Price Competition

price competition by G Coffee Company

There’s a huge pharmacy chain in the US called Walgreens that’s been around for almost 120 years.

My Great Grandfather Sidney owned a drugstore in Chicago in the mid-20s.

Grandpa Sidney holding puppies
Grandpa Sidney

Sidney was married five times, had a Navy anchor tattoo on his forearm, loved gambling, and sold alcohol for Capone during the prohibition – these are some of the stories my Mom told me and I loved all of them.

Anyway, Sidney was approached by Rudy (Rudolph Walgreen) with an offer to buy him out.

He told Rudy to politely go f*ck himself.

Sidney wasn’t the only one who refused to sell and so Walgreen (like many companies) decided to use a different approach:

He’d open his shops right next to other drugstores, set the prices of everything below cost, and patiently wait for his neighbours to go out of business.

To some extent, this tactic still works today – but with online shopping, this can only last so long for any industry.

Seth Godin calls this the “race to the bottom” and according to him – everyone loses. He’s written about it much better than I could ever paraphrase HERE.

From the G Coffee perspective, we can’t and won’t compete on price by being $1 cheaper than other companies in hopes of getting another customer.

This is a conscious decision based on three facts:

1 – that we can’t afford to race to the bottom

2 – we do our best to NOT be classified as a commodity that can be replaced with a quelconque (fr. for nondescript) alternative

3 – guests and clients that are willing & able to pay more truly appreciate what we do and can see the efforts we make to set ourselves apart

Companies like Illy, Maxwell House, & Lavazza could literally give away pallets of coffee for free and not feel so much as a pinch to their revenue.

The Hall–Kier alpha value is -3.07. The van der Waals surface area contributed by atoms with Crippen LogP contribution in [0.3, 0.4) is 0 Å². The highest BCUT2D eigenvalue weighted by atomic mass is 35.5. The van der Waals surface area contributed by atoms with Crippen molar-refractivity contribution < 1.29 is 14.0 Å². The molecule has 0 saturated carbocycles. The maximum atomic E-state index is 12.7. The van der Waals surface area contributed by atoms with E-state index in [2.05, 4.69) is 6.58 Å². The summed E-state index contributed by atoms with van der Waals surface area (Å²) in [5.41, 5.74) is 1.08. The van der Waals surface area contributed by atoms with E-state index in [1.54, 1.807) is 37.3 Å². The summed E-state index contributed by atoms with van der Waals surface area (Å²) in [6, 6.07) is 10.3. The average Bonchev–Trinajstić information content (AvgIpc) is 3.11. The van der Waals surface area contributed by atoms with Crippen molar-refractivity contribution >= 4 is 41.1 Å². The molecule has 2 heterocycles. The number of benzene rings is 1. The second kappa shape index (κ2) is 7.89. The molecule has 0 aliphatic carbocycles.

So how can small companies stay out of the shadows cast by surrounding Goliaths?

They have to surpass standards in terms of quality, speed, service, information, integrity, communication, and/or ingenuity.  They have to shine in a way that blinds their clients from any competitors.

A book that really sheds light on how some companies set themselves apart is BLUE OCEAN STRATEGY by Kim & Mauborgne.  Here they case study a number of companies that were in a highly competitive field (‘Red Ocean’) and reconfigured their business model to be in a place that has little to no participants (‘Blue Ocean’).

Let’s take an active example where Price Competition is relevant: commodities.

Take the latest iPhone.

You can buy it on Amazon, eBay, the Apple store, the local electronics store, or your mobile service provider.  The baseline product will have the same features and warranties across the board; the only difference will be the price.

So the iPhone, in this case, is a commodity and the primary differentiating factor is the price – which brings us to price competition.

The secondary factors are maybe payment method & item delivery.

Once again though, a reseller can set themselves apart by shining in some way – having an expert on hand to explain how to use the product, or fix the product, or have a unique accessory that cannot be found elsewhere.

Our conclusion is that Price Competition:  is a double-edged sword.

On the one hand, it is bad because it encourages a race to the bottom, on the other hand, it’s good because it encourages businesses to beef up their offer.

FYI – Sidney did just fine – he had a number of successful businesses – the last of which was the VAGABOND HOTEL in Miami, where he spent the rest of his years in the Florida sunshine.

PS – if you are part of the acquisition team from Starbucks or Intelligentsia Coffee we’re happy to entertain any offers – feel free to contact us HERE

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